Can Eupator suffer so much for Eros.”
In a very different context Strabo recounts how the locals of Lefkada had a yearly practice of hurling individuals off the White Rock and into the sea. It was undertaken (as Strabo notes) “to avert evil”. This is an apotropaic ritual, the function of which is to ward off misfortune or unwanted scenarios (e.g. disease) . Some versions of this involve an individual who becomes the very manifestation of misfortune and they are punished in some way.
Where we might use the term ‘scapegoat’ to describe someone given this unfortunate role the Greeks used the word pharmakos. The extent to the punishment a pharmakos might receive is debated, it could be symbolic or very real. In the Thargelia festival at Athens a male and female pharmakos were dressed in figs and driven from the city in order to cleanse it.
The White Rock gave a location where a pharmakos could be removed from society in quite a unique way. It might have offered the locals some sense of absolution as whether the pharmakos survived or not could be cited as the will of the gods. If the pharmakos did return to the surface there were boats which would fish them out of the sea and escort him to the border where they would be exiled.
One detail Strabo mentioned is that the pharmakos would be adorned with feathers and even a live bird or two. For Strabo the intention was that this would help alleviate the fall, yet I think that there may be some confusion on Strabo’s part. As bizarre as it sounds the idea of people jumping with birds and feathers attached to them does make sense, albeit in a particular context and not requiring a pharmakos. Birds, unrequited love and a tragic love story are all elements of a myth which Davidson elaborates upon in his book Greeks and Greek Love.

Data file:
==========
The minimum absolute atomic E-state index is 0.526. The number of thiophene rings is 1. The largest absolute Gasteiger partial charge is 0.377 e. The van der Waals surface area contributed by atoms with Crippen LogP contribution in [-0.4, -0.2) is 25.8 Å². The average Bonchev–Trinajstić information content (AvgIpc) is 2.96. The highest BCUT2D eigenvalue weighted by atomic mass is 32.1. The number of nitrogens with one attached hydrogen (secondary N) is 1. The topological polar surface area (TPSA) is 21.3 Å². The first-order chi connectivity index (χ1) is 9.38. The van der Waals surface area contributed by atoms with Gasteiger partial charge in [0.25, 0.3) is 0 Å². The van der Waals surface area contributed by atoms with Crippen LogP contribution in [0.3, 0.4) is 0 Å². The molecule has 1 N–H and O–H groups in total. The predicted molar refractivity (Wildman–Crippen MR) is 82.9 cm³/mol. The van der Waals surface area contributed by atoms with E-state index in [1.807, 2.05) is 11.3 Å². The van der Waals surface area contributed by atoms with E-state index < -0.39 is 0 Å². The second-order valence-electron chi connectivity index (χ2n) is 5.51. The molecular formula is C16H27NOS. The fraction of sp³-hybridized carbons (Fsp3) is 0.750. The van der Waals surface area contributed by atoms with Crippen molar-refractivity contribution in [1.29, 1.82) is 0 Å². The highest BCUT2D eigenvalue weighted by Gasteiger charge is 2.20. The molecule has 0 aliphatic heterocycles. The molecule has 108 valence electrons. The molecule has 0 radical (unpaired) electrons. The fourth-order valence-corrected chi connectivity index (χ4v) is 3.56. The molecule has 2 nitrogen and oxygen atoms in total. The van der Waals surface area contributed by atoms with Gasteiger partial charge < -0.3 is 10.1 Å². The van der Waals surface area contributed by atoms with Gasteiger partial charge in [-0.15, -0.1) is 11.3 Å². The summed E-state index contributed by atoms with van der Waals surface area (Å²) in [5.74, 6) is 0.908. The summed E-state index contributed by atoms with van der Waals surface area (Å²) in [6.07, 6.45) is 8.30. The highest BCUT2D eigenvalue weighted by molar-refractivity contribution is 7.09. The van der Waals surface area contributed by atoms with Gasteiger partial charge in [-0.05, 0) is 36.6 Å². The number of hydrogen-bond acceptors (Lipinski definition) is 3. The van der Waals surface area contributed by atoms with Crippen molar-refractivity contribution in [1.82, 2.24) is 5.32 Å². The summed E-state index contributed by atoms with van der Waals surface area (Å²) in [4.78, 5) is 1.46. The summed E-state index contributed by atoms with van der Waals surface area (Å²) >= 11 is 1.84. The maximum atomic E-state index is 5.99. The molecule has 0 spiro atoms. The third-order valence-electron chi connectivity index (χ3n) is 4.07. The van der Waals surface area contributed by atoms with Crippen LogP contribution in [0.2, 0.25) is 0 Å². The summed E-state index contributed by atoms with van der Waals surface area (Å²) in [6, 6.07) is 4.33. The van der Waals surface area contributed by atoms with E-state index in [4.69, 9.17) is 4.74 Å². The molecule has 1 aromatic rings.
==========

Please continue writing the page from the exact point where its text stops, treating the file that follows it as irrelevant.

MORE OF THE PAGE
Meletus and Timagoras.
Set in Athens the story involved Meletus, who was was in love with Timagoras. As a challenge to prove his love Meletus was tasked with stealing a pair of birds for him. After achieving this Timagoras then cruelly snubbed the besotted Meletus who ran up to the Acropolis and jumped to his death.
As if possessed Meletus found himself following the same path to the Acropolis as Meletus had taken. Unable to stop he even grabbed two birds before he jumped from the same spot Meletus had. The fall killed Timagoras whose body lay crumpled next to Meletus. This left an impression both on the floor and the Athenians as It was at this spot that an altar was set up to worship ‘Love Avenged’.
There is also a strong link between Aphrodite and birds. We may be familiar with Aphrodite’s magical girdle, but the iunx was less well known. The iunx is described by Pindar as being used by Medea to seduce Jason. The iunx was formed of a wheel tied to a bird which doesn’t exactly scream romance.
The White Rock